Why brevity? We live in a liquid world with few words. The thousands of impacts we are subjected to every day force us to focus on what we think "really matters". The economy of care is installed in our lives.
The question is is that positive?
Ethis is the sixth of the trends I pointed out a few days ago in the post Trends: 2020 Personal Branding.
- The first: The impulse of social conscience and personal brand
- The second: When facts are imposed on such
- Third: From influencers to influentials (a substantial change)
- The fourth: Don't think (Only) on Google, think about your customers
- The Fifth: Don't let technology step on you, use it to your advantage
If you have little time, I invite you to watch this one-minute video summary:
Priority and economy of care
I did a quick reading course and read "War and Peace in 20 minutes". It's about Russia (Woody Allen)
If a time traveler were to land now in a big city, you would be surprised to see thousands of people taken away by looking at a contraption in their hands. The king of attention is called a smartphone, and has managed to get us on average three hours a day of the sixteen that we're awake.
According a BBC News article, we consulted the smartphone some 150 times a day. Apple says we unlock iPhone some 80 times. And if it's an Android, the number increases up 110.
The same article notes that "the explosion of social media has made it possible for us to know in real time what people do at all times". The disorder of the 21st century is the FOMO, acronyms for Fear Of Missing Out (afraid to miss something).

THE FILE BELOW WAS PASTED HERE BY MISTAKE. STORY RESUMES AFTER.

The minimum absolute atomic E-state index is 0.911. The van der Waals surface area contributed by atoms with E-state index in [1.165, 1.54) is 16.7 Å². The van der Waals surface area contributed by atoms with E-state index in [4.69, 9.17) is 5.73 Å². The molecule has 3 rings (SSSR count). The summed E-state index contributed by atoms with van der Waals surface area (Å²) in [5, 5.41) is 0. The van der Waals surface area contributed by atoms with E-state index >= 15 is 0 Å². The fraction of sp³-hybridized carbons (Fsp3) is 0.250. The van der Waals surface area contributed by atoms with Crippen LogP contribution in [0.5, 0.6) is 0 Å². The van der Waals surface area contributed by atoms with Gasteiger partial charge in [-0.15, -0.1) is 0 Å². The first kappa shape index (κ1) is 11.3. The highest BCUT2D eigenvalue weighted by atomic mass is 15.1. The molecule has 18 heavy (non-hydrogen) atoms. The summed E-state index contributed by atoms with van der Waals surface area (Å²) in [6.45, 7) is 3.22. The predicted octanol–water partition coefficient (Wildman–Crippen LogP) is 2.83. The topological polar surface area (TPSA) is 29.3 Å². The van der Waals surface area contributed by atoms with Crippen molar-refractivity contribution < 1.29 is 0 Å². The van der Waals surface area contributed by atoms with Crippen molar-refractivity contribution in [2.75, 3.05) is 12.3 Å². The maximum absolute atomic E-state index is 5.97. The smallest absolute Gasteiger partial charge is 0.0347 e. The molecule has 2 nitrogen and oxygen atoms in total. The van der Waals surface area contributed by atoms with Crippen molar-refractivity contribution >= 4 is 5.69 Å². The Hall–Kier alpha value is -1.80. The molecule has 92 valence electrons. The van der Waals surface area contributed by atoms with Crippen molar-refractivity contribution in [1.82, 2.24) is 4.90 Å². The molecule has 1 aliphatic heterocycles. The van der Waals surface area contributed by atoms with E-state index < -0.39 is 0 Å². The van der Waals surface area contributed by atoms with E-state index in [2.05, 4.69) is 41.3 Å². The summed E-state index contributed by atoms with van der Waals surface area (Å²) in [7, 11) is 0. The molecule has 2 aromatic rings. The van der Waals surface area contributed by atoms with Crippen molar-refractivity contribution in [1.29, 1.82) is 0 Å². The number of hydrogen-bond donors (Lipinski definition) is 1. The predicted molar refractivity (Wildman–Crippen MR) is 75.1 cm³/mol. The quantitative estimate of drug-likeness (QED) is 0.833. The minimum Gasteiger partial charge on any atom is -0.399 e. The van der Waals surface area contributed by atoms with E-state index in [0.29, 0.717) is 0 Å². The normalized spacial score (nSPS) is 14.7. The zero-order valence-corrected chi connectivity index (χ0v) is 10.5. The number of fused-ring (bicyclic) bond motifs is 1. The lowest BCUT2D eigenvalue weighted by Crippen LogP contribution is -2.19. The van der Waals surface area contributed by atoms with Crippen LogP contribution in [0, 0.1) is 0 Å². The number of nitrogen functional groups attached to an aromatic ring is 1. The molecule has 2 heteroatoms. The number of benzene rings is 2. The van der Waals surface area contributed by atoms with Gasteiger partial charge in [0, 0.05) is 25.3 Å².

Brevity is attached to speed, a cocktail that turns us into zombies
A few months ago I was able to see at a TEDxEixample event the writer and consultant Carl Honoré, author of "Praise of Slowness". I recommend this book to recover flavors, words, feelings and why not, a life just as effective but something more contemplative.
We strive to get things done faster to be more efficient, but we pay a very high price for subjecting ourselves to a breakneck and uncontrolled pace of life. Carl Honoré.
The importance of context
One of the problems I associate with this explosive mixture of brevity and speed is the loss of context, and therefore, of the real meaning of some complex concepts.
Not many weeks ago, Cristina Aced reminded us of the importance of context in an unfortunate Hawkers brand campaign for Halloween. In that campaign, Cristina received an SMS message from a Vlad with the text "two nights ago I was following you". Against a backdrop of raped herds and women, the message could be anything but fortunate.
Whether it's lack of context (Brevity) or because of design errors (Hawkers), communication fails.
I know, the depth not epata, but gives drop-by-drop results continuously. Let's choose our format. And keep in mind that a long content, even if it may not give short results, can bring more value than an inspiring phrase or an ephemeral genius.
Let's not be in such a hurry.. Good stew takes time. And even a niguiri perfect salmon requires the experience of a master "sushi" who has needed a year to select the best raw material, another year to cut it and another to prepare it. Sometimes, the tip of the iceberg looks like the whole, and we don't see what's underneath.
I don't know whether to pose it as a personal claim or trend, but recover those long poems, those songs that tell stories, those books that help you understand how we work, should be back on the table.